Confused About Food Expiration Dates? You're Not Alone
The grocery industry is taking steps to streamline and standardize freshness labeling on food.
If you’ve tossed food a day or two past the “sell by” date on its label, figuring it’s not safe to eat, you may have been throwing away perfectly edible food. Such labels often mean the food tastes best — fresher — if it’s consumed by that date, but not that it’s not safe to eat thereafter.
Bummer about all the wasted food, but you’re surely not alone. Most of us, when it comes right down to it, have no real clue what those dates on the packaging of the foods we eat are trying to tell us. “Sell by,” “best by,” “use by,” “better if used by” and (more starkly) “expires on” — what’s the difference, and what are we supposed to do once the date that follows those words has past?
In fact, research indicates, 90 percent of Americans, confused about the guidance on date labels, toss food away before they need to, thinking — incorrectly, in most cases — that their family’s health is at stake.
Two major grocery-industry trade groups are now taking steps to clear up the confusion and streamline and standardize the freshness wording on packaging, which currently takes something like 10 different forms – a move that confused consumers may feel is long overdue.
The Food Marketing Institute and the Grocery Manufacturers Association announced earlier this month their aim to get grocery manufacturers to voluntarily use just two phrases — “use by” and “best if used by” — and ditch other kinds of wording. They also want to make clear to consumers precisely what each of those phrases is meant to convey.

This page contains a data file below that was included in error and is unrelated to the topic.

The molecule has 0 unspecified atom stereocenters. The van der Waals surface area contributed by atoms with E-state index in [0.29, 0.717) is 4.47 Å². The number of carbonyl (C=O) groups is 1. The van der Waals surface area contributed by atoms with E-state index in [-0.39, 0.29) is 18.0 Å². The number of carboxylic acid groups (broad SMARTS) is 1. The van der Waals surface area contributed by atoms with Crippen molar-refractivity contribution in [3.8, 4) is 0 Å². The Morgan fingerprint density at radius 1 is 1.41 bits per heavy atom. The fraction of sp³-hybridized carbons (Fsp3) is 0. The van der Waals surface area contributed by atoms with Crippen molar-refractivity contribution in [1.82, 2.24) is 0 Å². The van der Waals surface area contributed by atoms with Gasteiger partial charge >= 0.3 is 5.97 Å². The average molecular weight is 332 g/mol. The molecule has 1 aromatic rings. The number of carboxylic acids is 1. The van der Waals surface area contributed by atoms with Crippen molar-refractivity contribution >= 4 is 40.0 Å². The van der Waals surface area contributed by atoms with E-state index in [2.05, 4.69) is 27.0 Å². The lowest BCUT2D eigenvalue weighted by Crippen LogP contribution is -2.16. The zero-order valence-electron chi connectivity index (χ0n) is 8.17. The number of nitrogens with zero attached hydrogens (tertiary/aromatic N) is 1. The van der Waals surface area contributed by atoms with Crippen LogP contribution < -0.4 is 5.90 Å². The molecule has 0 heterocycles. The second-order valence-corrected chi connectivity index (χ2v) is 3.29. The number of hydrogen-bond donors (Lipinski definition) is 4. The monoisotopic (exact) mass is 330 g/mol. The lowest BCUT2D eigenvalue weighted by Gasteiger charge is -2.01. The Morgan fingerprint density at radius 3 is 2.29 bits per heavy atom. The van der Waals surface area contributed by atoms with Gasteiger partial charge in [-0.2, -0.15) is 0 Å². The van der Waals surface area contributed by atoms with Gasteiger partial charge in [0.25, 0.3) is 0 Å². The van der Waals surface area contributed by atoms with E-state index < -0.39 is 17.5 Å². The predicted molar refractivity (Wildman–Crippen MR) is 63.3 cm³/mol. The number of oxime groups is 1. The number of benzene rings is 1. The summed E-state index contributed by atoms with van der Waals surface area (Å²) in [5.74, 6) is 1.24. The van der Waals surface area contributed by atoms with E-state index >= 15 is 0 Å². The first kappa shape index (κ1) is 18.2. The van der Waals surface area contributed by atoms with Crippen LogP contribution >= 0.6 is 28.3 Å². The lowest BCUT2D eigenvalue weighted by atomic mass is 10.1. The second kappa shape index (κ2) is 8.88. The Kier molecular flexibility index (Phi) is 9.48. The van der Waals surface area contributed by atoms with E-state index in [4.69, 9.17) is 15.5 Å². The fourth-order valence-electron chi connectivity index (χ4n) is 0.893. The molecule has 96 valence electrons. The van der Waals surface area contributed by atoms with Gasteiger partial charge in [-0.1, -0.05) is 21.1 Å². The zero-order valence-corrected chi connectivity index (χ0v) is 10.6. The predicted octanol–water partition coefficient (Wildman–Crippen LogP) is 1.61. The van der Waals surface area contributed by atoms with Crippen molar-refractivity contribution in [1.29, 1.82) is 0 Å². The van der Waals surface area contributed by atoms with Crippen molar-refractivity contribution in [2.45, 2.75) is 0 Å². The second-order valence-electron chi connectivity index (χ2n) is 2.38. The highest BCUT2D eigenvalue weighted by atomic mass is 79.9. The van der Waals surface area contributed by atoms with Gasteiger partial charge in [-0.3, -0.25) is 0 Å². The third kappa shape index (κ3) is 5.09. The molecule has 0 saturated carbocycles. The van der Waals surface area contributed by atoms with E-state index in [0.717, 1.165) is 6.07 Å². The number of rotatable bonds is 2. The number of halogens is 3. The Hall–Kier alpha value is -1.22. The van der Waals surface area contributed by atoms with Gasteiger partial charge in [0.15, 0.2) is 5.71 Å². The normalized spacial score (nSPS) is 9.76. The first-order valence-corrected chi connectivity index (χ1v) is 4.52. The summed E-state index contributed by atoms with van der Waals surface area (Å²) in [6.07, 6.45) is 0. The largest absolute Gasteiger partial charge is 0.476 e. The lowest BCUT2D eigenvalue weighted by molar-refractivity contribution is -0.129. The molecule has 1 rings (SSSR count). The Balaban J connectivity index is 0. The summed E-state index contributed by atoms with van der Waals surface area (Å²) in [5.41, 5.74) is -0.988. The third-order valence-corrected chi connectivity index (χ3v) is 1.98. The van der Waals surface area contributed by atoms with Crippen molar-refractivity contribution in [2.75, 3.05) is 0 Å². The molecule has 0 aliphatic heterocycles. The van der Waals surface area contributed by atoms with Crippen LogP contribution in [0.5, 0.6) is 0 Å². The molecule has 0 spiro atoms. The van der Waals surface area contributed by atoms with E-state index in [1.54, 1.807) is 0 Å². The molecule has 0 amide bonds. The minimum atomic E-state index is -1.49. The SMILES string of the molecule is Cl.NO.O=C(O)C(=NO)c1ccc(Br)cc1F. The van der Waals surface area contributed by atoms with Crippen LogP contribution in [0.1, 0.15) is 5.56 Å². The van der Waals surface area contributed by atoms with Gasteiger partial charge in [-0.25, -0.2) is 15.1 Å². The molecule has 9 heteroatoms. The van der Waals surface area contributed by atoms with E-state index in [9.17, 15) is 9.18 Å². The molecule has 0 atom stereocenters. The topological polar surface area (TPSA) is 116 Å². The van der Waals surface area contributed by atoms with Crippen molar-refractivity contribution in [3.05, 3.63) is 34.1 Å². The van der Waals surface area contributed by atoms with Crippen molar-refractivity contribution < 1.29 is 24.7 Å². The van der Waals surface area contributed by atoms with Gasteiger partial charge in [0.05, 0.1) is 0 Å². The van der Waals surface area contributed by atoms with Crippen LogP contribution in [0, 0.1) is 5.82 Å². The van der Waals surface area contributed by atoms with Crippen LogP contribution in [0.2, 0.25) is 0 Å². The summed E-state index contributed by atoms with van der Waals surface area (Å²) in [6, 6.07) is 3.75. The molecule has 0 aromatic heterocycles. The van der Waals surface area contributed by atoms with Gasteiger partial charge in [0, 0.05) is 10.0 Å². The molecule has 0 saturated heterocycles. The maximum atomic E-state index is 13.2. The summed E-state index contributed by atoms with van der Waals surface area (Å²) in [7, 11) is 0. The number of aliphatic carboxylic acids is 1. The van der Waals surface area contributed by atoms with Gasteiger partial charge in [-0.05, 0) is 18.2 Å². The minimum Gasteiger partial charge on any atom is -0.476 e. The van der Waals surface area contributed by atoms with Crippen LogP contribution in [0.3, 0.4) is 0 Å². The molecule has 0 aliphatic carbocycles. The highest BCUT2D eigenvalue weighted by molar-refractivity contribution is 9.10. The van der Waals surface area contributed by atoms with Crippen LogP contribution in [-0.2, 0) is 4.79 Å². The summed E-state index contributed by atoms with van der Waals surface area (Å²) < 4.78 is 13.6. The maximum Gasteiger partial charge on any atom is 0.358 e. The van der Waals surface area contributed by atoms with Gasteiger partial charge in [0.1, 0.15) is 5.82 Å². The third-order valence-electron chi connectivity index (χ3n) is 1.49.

“Best if used by” means that the food is probably tastiest close to the date on the label — but it’s still safe to eat once that date has passed. “Use by” is a stronger directive, a designation of safety, not optimal quality, meaning that the food becomes less safe to eat as time passes following the date printed on the label.
Right now, “expiration” dates and “use by” can really mean anything, or nothing much at all. Spoiled foods may not be terribly tasty, but they often won’t actually do any harm. Labeling regulations differ by state (except for infant formula, for which labels are federally regulated), although The United States Department of Agriculture last year issued guidance trying to clarify the labeling on meat and dairy products nationwide.
In issuing its guidance, the USDA noted that Americans throw away $162 billion worth of food annually, costing the average U.S. family of four about $1,500 a year, even as one out of every eight Americans is “food insecure.”
No use crying over spilled milk, of course, but it sure would be nice to know when it’s really too spoiled to drink.